• Excepted foreign states. The proposed rules create a special excepted category of non-control but non-passive investments that otherwise would be subject to CFIUS The proposed rules introduce a regime under which such non-passive but non-control investments by certain investors would be excepted from jurisdiction by virtue of the country where such investors are located. The determination of which foreign states will be on that excepted list will be made on the basis of factors that have not yet been published. Beginning in February 2022, such foreign states will be required to satisfy additional requirements of cooperation with the United States on foreign investment matters. In addition, any investor seeking to take advantage of such exception will need to satisfy a detailed and complex set of conditions in order to do so.
  • Investment funds. The proposed rules also apply the private equity clarification that applied to control transactions under FIRRMA to the new non-passive investment regime. The elements of the provision are essentially the same as in the pilot program regulations for control transactions.
  • New mandatory declaration category. The proposed rules implement a mandatory declaration requirement for any covered transaction, whether non-passive or control transaction, that results in the acquisition by a foreign person of 25 percent or more of a U.S. business when that foreign person is owned 49 percent or more by a foreign government. Mandatory filings triggered by this requirement would have to be made at least 30 days prior to closing, in contrast to the 45-day rule applicable to mandatory filings under the pilot Note that transactions entered into by certain investors from excepted foreign states, as described above, would not be covered transactions subject to this mandatory filing requirement. As with the pilot program, the parties have the option of submitting a joint voluntary notice rather than a short-form declaration.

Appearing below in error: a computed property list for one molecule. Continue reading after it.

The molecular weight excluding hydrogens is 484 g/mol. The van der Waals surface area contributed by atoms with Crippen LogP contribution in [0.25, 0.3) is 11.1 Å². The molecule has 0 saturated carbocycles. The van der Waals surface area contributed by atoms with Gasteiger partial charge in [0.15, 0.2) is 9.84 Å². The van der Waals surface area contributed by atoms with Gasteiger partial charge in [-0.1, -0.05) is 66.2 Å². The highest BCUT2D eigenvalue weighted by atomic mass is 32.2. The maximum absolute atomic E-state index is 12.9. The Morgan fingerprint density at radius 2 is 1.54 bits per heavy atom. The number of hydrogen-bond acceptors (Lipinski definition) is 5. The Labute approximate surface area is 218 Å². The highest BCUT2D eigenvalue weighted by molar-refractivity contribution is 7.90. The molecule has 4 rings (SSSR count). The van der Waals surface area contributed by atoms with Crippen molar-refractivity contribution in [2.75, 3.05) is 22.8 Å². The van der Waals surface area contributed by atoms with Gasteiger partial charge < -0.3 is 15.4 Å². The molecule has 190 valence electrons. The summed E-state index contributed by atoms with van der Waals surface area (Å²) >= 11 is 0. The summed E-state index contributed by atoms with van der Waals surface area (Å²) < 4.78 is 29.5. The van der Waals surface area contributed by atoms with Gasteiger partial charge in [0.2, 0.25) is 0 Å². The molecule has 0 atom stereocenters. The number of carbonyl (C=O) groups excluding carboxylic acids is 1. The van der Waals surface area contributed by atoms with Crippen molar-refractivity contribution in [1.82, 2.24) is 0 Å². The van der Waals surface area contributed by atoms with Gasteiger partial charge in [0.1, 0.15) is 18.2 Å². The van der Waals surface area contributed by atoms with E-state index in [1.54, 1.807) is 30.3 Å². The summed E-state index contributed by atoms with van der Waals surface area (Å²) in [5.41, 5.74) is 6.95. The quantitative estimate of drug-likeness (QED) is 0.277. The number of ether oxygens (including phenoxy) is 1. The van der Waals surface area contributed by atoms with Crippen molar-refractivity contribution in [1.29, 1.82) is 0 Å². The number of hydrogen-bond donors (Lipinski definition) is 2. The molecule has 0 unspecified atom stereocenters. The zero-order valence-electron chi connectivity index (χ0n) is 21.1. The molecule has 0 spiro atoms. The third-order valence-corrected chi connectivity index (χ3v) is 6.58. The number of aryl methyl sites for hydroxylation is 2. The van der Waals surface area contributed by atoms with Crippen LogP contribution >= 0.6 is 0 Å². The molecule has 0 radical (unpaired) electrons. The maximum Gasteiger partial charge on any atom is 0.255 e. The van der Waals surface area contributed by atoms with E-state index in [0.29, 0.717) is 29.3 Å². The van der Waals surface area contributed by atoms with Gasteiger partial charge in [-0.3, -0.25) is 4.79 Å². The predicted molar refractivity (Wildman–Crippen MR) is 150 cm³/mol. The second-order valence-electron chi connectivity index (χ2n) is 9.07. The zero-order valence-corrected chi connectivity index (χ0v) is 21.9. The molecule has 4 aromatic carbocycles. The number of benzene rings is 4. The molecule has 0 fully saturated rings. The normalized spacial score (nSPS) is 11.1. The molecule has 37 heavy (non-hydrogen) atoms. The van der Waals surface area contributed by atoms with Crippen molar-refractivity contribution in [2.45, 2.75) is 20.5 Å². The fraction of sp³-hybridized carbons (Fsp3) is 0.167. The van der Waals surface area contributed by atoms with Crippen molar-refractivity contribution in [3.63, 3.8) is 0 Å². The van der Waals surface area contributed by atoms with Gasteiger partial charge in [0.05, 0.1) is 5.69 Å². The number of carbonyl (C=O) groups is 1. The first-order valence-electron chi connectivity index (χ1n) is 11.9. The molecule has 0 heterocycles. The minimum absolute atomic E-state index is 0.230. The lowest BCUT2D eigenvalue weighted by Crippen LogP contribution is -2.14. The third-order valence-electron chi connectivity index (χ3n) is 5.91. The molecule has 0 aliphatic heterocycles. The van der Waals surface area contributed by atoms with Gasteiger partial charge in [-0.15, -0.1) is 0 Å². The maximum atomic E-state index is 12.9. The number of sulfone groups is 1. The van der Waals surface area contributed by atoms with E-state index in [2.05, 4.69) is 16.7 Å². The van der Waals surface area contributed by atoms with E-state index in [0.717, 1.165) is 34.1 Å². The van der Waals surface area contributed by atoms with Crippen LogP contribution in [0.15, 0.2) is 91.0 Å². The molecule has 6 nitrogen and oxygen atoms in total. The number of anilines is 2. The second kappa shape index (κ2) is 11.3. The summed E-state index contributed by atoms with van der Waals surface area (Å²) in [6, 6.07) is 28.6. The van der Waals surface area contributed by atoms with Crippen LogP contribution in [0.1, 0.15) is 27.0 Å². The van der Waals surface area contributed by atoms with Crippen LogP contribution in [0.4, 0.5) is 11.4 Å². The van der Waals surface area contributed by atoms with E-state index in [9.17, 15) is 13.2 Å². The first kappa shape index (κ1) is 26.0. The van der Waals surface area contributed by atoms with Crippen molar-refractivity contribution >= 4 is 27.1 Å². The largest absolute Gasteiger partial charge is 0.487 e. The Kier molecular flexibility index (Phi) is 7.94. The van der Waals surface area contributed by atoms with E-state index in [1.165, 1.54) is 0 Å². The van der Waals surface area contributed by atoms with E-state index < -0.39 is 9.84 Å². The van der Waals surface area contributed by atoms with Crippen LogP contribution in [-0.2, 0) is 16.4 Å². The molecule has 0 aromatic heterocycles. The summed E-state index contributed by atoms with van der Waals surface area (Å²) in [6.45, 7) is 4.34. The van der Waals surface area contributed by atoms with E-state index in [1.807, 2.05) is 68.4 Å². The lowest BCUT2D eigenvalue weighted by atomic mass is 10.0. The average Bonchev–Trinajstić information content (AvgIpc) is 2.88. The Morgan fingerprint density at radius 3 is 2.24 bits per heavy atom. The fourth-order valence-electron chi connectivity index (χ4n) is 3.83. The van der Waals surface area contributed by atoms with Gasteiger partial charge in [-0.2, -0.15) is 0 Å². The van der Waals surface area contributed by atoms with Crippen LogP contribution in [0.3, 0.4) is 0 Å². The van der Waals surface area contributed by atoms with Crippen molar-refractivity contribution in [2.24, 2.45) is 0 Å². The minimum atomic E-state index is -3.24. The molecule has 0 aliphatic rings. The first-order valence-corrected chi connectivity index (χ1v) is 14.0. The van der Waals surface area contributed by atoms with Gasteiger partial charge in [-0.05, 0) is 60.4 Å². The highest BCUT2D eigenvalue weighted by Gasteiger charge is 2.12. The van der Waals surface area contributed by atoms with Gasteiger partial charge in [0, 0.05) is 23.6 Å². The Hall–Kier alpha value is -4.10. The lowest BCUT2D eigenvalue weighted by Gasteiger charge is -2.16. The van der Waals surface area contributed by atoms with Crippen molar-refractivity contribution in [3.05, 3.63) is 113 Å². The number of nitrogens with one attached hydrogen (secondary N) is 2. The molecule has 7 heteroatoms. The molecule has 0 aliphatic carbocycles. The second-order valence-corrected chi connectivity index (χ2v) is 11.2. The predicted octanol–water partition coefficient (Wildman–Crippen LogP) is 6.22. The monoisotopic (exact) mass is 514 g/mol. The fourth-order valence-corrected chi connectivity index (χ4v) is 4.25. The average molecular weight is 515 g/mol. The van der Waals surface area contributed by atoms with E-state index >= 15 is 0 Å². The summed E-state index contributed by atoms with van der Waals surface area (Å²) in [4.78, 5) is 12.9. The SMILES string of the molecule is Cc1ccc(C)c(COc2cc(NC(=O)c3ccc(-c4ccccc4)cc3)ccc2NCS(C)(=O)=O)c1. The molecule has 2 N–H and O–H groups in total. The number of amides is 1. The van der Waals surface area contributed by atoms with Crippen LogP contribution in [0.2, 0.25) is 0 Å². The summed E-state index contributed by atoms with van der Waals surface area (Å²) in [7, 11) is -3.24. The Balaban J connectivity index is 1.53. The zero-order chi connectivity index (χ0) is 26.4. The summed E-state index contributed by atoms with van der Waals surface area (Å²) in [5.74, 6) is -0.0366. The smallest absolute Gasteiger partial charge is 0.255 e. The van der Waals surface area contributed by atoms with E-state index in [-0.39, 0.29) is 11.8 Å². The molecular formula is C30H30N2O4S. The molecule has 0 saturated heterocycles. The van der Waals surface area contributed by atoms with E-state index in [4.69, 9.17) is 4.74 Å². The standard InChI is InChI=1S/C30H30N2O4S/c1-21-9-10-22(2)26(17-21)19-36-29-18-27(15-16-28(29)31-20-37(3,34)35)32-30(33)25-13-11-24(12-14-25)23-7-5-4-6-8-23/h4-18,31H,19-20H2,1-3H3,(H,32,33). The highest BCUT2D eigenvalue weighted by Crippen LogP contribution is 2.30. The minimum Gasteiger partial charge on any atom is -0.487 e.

• Voluntary short-form declaration. The proposed rules also establish a process for submission of a voluntary short-form declaration as opposed to a full joint voluntary notice, aligning the process with that available for the mandatory declaration As with the pilot program, CFIUS will be required to take one of four actions in response to a voluntary declaration: request that the parties file a full notice; inform the parties that CFIUS cannot complete action on the basis of the short-form declaration and that they may file a full notice; initiate a unilateral review of the proposed transaction; or clear the transaction.